‘Judy’ Director Rupert Goold Wanted It to ‘Seem a Precarious Moment’ When Garland ‘Stepped Onto the Stage,’ According to Renée Zellweger

Renée Zellweger won the Best Actress Oscar in 2020 for her incomparable take on Judy Garland in the last year of her life — leading up to and chronicling Garland’s notorious run of concerts at London’s Talk of the Town nightclub. The movie provided a window into Garland’s difficult life — from her early abuse at the hands of studio heads to her drug addiction and eventual sudden death. 

Renee Zellweger attends the Australian premiere of Judy at The Capitol
Renee Zellweger attends the Australian premiere of Judy at The Capitol | Sam Tabone/WireImage

Zellweger sang twelve Judy standards for the movie — including “Somewhere Over the Rainbow,” “Be Myself,” “Zing Went the Strings,” and “The Trolley Song.” She aimed to capture the lower range, intentional moments of interspersed talk-singing, and sometimes breathy delivery that characterized Garland’s iconic voice later in life. 

During a sit-down with Tom Hanks for Variety’s Actors on Actors, Zellweger explained what Goold was aiming to convey with Garland’s concerts in the film: her state of mind and the emotional turmoil subsisting beneath the glossy surface.

Renée Zellweger on capturing the uncertainty in Garland’s final performances 

Hanks noted that he felt it took quite some time to get to the singing parts in Judy; he expected to hear “The Trolley Song” “right off the bat,” to which Zellweger said:

“It’s interesting. I didn’t think about that, but I do know that Rupert wanted to establish the story in a way that you would understand where she was in terms of her ability to access her instrument at that time. So, you wouldn’t be quite sure whether or not she was going to succeed. He wanted to set that up so that it seemed a precarious moment when she stepped onto the stage….”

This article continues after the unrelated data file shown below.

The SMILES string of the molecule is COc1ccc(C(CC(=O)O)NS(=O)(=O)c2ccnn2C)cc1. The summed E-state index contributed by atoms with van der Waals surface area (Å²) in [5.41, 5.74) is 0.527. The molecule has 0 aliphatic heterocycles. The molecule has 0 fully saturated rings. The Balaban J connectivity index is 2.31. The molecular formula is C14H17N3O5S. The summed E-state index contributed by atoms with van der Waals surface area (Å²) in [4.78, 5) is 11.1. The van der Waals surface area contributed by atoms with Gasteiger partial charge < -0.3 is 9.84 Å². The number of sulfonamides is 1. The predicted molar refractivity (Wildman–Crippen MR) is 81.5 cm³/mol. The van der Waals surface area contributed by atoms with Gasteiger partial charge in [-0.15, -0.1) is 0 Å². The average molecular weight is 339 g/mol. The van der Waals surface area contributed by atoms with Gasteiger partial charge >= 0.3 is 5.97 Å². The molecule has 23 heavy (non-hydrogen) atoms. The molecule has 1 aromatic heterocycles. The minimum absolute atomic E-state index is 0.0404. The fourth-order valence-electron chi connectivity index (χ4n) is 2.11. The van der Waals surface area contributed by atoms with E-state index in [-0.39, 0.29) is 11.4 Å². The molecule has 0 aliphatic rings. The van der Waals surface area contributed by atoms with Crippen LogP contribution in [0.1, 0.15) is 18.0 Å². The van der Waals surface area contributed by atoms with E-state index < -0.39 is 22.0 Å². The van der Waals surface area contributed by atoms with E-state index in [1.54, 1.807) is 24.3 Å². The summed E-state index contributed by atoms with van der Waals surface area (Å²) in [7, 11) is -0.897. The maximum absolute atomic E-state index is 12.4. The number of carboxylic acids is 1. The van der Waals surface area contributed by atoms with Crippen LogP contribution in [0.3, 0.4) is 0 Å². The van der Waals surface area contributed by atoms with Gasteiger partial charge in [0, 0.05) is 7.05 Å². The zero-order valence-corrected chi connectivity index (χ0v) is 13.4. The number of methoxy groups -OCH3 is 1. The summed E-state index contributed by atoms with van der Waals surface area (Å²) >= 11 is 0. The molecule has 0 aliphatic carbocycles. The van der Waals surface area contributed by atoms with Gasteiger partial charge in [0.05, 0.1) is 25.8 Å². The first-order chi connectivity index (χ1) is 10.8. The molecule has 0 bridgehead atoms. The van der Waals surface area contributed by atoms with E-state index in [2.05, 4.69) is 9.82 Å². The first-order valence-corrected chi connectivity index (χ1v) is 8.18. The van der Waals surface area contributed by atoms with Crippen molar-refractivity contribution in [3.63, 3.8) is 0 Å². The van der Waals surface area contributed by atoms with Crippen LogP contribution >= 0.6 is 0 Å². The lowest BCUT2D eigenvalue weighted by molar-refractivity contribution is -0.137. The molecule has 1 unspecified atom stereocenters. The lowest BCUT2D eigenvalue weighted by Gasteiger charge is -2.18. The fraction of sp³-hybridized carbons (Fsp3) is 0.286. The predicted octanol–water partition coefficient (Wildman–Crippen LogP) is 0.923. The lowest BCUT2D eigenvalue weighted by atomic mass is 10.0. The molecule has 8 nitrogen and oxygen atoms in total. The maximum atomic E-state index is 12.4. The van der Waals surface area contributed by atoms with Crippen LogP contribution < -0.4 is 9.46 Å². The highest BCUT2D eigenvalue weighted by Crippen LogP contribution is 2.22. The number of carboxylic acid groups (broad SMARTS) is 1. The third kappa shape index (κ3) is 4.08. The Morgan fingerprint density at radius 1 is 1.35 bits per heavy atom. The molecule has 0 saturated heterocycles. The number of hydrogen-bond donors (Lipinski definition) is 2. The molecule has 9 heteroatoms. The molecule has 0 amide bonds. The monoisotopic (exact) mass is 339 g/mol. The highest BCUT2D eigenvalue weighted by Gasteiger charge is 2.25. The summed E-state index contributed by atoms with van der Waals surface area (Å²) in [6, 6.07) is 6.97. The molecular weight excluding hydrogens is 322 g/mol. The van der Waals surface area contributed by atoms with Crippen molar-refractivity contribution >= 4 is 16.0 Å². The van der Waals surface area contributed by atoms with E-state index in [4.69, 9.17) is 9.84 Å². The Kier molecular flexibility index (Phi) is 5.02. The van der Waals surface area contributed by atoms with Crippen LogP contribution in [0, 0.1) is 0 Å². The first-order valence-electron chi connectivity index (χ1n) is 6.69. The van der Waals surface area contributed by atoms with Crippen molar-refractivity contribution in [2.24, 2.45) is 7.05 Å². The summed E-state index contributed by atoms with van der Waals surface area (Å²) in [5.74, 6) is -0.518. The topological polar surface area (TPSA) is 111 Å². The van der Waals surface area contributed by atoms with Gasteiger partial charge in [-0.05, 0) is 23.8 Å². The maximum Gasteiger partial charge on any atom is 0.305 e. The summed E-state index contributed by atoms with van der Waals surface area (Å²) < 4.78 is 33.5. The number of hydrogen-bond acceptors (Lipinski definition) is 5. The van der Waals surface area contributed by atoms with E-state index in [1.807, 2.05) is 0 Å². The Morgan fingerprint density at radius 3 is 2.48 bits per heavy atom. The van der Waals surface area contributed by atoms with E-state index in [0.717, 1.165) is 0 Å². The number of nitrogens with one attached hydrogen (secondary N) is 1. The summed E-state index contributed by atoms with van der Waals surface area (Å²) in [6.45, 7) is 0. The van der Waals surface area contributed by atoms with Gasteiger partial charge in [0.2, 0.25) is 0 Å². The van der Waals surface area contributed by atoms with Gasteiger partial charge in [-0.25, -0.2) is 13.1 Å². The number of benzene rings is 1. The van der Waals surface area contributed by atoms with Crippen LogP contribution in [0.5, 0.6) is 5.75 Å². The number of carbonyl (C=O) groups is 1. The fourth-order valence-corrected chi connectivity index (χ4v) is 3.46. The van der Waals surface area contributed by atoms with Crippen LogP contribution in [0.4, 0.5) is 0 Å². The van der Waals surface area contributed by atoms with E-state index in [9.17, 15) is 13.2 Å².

Variety’s Actors on Actors

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Zellweger and Hanks on capturing what people would find hard to believe in ‘Judy’ 

Hanks explained that “there’s a lot of education that had to go on” as he couldn’t imagine that “anyone could believe that Judy Garland was broke, or that Judy Garland was not wanted, or that Judy couldn’t get a job…she was always Judy Garland…”

Zellweger explained that it “made no sense” to her, as Garland is “iconic” and she has earned her place at the table of  “international superstars of all time.” In the end, the film helped humanize Garland; the movie portrayed the mother behind the icon, the woman behind the singer, and the fragile and vulnerable soul that, for years on years, brought people happiness while struggling with her own darkness.